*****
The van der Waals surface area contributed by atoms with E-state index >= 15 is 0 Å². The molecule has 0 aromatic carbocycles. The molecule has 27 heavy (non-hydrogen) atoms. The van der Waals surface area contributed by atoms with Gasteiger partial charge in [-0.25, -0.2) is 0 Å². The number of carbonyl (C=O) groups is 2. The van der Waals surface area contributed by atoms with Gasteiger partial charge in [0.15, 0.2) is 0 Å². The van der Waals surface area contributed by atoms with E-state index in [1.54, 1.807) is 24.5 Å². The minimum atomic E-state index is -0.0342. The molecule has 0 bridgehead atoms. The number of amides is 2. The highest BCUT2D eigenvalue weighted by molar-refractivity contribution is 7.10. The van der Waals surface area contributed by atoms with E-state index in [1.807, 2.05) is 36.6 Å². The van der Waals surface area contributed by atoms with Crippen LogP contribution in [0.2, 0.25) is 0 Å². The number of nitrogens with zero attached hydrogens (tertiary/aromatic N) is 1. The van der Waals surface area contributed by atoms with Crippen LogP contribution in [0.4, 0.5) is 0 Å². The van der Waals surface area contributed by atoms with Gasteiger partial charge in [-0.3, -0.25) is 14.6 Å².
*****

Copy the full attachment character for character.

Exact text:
The van der Waals surface area contributed by atoms with E-state index >= 15 is 0 Å². The molecule has 0 aromatic carbocycles. The molecule has 27 heavy (non-hydrogen) atoms. The van der Waals surface area contributed by atoms with Gasteiger partial charge in [-0.25, -0.2) is 0 Å². The number of carbonyl (C=O) groups is 2. The van der Waals surface area contributed by atoms with Gasteiger partial charge in [0.15, 0.2) is 0 Å². The van der Waals surface area contributed by atoms with E-state index in [1.54, 1.807) is 24.5 Å². The minimum atomic E-state index is -0.0342. The molecule has 0 bridgehead atoms. The number of amides is 2. The highest BCUT2D eigenvalue weighted by molar-refractivity contribution is 7.10. The van der Waals surface area contributed by atoms with E-state index in [1.807, 2.05) is 36.6 Å². The van der Waals surface area contributed by atoms with Crippen LogP contribution in [0.2, 0.25) is 0 Å². The number of nitrogens with zero attached hydrogens (tertiary/aromatic N) is 1. The van der Waals surface area contributed by atoms with Crippen LogP contribution in [0.4, 0.5) is 0 Å². The van der Waals surface area contributed by atoms with Gasteiger partial charge in [-0.3, -0.25) is 14.6 Å².